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Core beliefs

"You have no core beliefs?" she asked.
"Sure. A short list, as vague as I can make it, not written down anywhere. Let's see. Kind is better than cruel--I'm sure of that. Loose is better than rigid. Love is better than indifference. So is hate. Laughing is the best. Not laughing will kill you. Alone is okay. Not alone is way better. That's about it...and in my life so far there's not been a single one of them that's always been true."
--Spider Robinson, "Very Bad Deaths"

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I used to be strange.

I mean, I still am, but I used to be, too. My strangeness has...evolved somewhat over time, is all. 

Very little of me survives from my teenage years. A few things have come back after disappearing for a while--I was tight-assed with money back then, went through my twenties bleeding money from every pore, and have regained fiscal sanity, for instance--but much of what made me me is irretrievably gone, and good riddance.

Let's see. I used to be a homophobe. I used to be prissy to the point of immediately and greatly distancing myself from people who did drugs, even if they never did drugs around me. Tattoos were for criminals. My politics were conservative, if not always Conservative. And anyone who thought different from me wasn't just suspect, he was obviously and patently guilty. Changing my mind was improbable, nearly impossible.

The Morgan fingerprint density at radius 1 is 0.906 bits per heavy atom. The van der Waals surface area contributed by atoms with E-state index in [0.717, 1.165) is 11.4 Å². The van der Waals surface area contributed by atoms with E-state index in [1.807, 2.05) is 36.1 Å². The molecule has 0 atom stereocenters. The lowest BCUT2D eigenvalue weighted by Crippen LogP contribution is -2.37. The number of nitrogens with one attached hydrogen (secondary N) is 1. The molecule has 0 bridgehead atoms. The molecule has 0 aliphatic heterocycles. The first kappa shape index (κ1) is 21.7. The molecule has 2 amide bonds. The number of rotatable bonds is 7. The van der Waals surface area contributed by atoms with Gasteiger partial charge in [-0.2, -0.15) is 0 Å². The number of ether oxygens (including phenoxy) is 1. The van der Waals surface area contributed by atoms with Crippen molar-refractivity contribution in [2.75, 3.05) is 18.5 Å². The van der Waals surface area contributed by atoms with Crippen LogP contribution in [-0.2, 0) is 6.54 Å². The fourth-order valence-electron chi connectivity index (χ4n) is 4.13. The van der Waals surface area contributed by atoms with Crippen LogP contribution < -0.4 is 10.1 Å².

Now? I'm as committed a straight ally as you'll find. I know and love many people who do drugs, and don't hold it against them any more than they hold my near-total temperance against me. Nothing so much against the drugs themselves, either: it's just that both intoxicants I have tried had the effect of removing my sense of self control. I did not find that sensation pleasurable. Many do, and that's okay.
I have two tattoos and haven't ruled out getting more. My politics are liberal and getting liberaller and liberaller the older I get. And everybody thinks different from me or they'd be me and not them. I'm a husband: I'm therefore habitually wrong and MUST change my mind, frequently.

My stepdad used to level more than a few criticisms at me, most of them entirely justified. The two most common were contradictory, but both true to seven decimal places. I was a rigid black-and-white thinker; I didn't stand for anything.

Confusing? Only until you understand that the one thing I did stand for, absolutely and unequivocally, was non-confrontation. And that, friends and neighbours, hasn't changed.

There are people who seem to relish confrontation. One of them is running for President of the United States as I write this. I distrust such people, even as I understand their fa├žade: for most people, 
bellowing and bullying is simply an attempt to mask insecurity. For a select few--around one percent of the population--this is not the case. Such people are called sociopaths, and they scare the ever-loving shit out of me. 

I hate confrontation. Hate is actually far too gentle a word for how I feel about it. Most anger is so...pointless. It's an ego defence for people who have too much invested in their ego. And it hurts. It hurts a lot. Scream at me and I'll want to clap my hands over my ears, not to block out the noise but to try to block out the pain

It took me a long time before I came to realize that my perception of negative emotions is somewhat unique. Most people, I am given to understand, don't feel other people's negative emotions quite the way I do.